Tuesday, September 4, 2012

Bike Revolution Vermont - on VPR

From VPR

Martin: Bike Revolution

Friday, 08/31/12 7:55am
(Host) With so many cities around the world creating new bikeshare programs and bike lanes, Commentator Mike Martin has been wondering if the tension between drivers and bikers reflects a cultural change on the road.

(Martin) Back in the 70's and 80's, my dad was a pretty serious cyclist when few people in Vermont had ever heard of Campagnolo, Greg Lemond, or the Tour de France. It's easy to forget that bikes on the road were relatively rare back then. After all, this was before the popularity of mountain bikes, hybrids, and triathlons. Back then, most bikes were toys for kids, not a means of transportation or athletic gear. So my dad and his friends in the Green Mountain Bike Club really made up a small, somewhat specialized group with a peculiar interest: they liked to ride their bikes on the main road. Many drivers just didn't know what to make of men in tight black shorts, funny hats, and short-sleeved bright wool jerseys with lettering. With his big dome of a white Bell helmet, my dad probably looked like an alien to many drivers - which explains, in part, why they would sometimes throw cigarettes, beer bottles, and curses at him as they drove past.

Obviously, things are totally different now, and the tension on the roadways seems to come not from the fact that bikers are so rare, but rather that they seem to be everywhere. Since they don't pollute, bikers sometimes act a little superior when pedaling alongside automobilists. Sometimes they seem a little militant about sharing the road, like the skit on the show Portlandia where a fixed gear biker seems to bully the whole city, weaving through traffic, tooting his whistle at drivers, and yelling, "10 feet!" "This is a bike lane here!" "Bicycle Rights!"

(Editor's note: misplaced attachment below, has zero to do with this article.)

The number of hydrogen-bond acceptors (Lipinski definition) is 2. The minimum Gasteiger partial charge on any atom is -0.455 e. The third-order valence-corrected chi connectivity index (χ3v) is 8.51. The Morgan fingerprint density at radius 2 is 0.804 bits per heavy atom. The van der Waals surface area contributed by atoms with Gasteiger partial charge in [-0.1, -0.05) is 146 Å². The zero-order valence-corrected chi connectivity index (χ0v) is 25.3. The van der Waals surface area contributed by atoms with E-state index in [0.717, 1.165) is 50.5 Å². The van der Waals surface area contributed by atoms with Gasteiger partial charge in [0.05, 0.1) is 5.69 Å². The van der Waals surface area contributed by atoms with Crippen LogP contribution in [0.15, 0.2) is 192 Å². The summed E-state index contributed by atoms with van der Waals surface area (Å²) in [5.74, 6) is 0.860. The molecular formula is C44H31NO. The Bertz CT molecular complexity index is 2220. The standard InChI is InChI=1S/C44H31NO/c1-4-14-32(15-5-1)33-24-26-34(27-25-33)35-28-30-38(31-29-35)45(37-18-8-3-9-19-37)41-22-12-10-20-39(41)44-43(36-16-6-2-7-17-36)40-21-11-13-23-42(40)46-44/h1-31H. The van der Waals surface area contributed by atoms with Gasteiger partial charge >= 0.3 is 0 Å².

Of course many drivers do a poor job of sharing the road too. Many casually run bikers into the curb as they pull up to an intersection, or forget to signal before turning abruptly in front of a biker, or fling their car doors open without looking in the rearview, or even use the bike lane to pass cars on the right. Sometimes these drivers are phoning, texting, eating, or GPSing, but sometimes they're just oblivious to how lethal they can potentially be to a biker with their multi-ton vehicle.

But cars are just going to have to get used to bicycles. At present, there are more than 165 cities around the world with bikeshare programs, which reflects a new vision for urban space. Bike lanes offer an alternative to traffic jams and gridlock, but perhaps more importantly, they offer a way for modern society to combat obesity, pollution, and global warming all at the same time. The biggest bikeshare programs are in Huangzou , China and Paris , France . And starting next spring, New York City will finally follow in the wake of Portland and Chattanooga with its own bikeshare program . It'll be great to finally have Gotham join the pack .

It's been a long time coming, but perhaps the bicycle has become the revolutionary symbol of our times. Changing our dominant car culture may take time, but the beauty and simplicity of bike culture make it inevitable.

You know, burn calories, not gas.

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